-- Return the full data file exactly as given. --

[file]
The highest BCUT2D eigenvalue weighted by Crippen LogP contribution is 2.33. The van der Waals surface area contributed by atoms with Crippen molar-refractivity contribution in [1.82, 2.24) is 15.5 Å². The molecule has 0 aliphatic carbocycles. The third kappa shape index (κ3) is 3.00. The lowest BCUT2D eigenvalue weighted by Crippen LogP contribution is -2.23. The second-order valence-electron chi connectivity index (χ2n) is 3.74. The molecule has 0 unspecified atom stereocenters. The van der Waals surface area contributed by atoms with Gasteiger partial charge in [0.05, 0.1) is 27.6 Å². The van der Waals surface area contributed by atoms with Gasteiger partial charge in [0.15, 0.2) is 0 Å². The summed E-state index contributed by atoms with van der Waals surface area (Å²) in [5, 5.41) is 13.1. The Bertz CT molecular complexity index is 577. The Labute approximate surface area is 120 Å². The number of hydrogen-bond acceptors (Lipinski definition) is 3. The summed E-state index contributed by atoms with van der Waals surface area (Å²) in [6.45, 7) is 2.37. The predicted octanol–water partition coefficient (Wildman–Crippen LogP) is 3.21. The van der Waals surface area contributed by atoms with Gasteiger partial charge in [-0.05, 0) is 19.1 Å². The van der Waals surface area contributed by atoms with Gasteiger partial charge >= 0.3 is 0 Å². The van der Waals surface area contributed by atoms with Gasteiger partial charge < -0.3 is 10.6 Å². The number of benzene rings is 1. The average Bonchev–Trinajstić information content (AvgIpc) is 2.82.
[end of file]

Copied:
The highest BCUT2D eigenvalue weighted by Crippen LogP contribution is 2.33. The van der Waals surface area contributed by atoms with Crippen molar-refractivity contribution in [1.82, 2.24) is 15.5 Å². The molecule has 0 aliphatic carbocycles. The third kappa shape index (κ3) is 3.00. The lowest BCUT2D eigenvalue weighted by Crippen LogP contribution is -2.23. The second-order valence-electron chi connectivity index (χ2n) is 3.74. The molecule has 0 unspecified atom stereocenters. The van der Waals surface area contributed by atoms with Gasteiger partial charge in [0.05, 0.1) is 27.6 Å². The van der Waals surface area contributed by atoms with Gasteiger partial charge in [0.15, 0.2) is 0 Å². The summed E-state index contributed by atoms with van der Waals surface area (Å²) in [5, 5.41) is 13.1. The Bertz CT molecular complexity index is 577. The Labute approximate surface area is 120 Å². The number of hydrogen-bond acceptors (Lipinski definition) is 3. The summed E-state index contributed by atoms with van der Waals surface area (Å²) in [6.45, 7) is 2.37. The predicted octanol–water partition coefficient (Wildman–Crippen LogP) is 3.21. The van der Waals surface area contributed by atoms with Gasteiger partial charge in [-0.05, 0) is 19.1 Å². The van der Waals surface area contributed by atoms with Gasteiger partial charge >= 0.3 is 0 Å². The van der Waals surface area contributed by atoms with Gasteiger partial charge < -0.3 is 10.6 Å². The number of benzene rings is 1. The average Bonchev–Trinajstić information content (AvgIpc) is 2.82.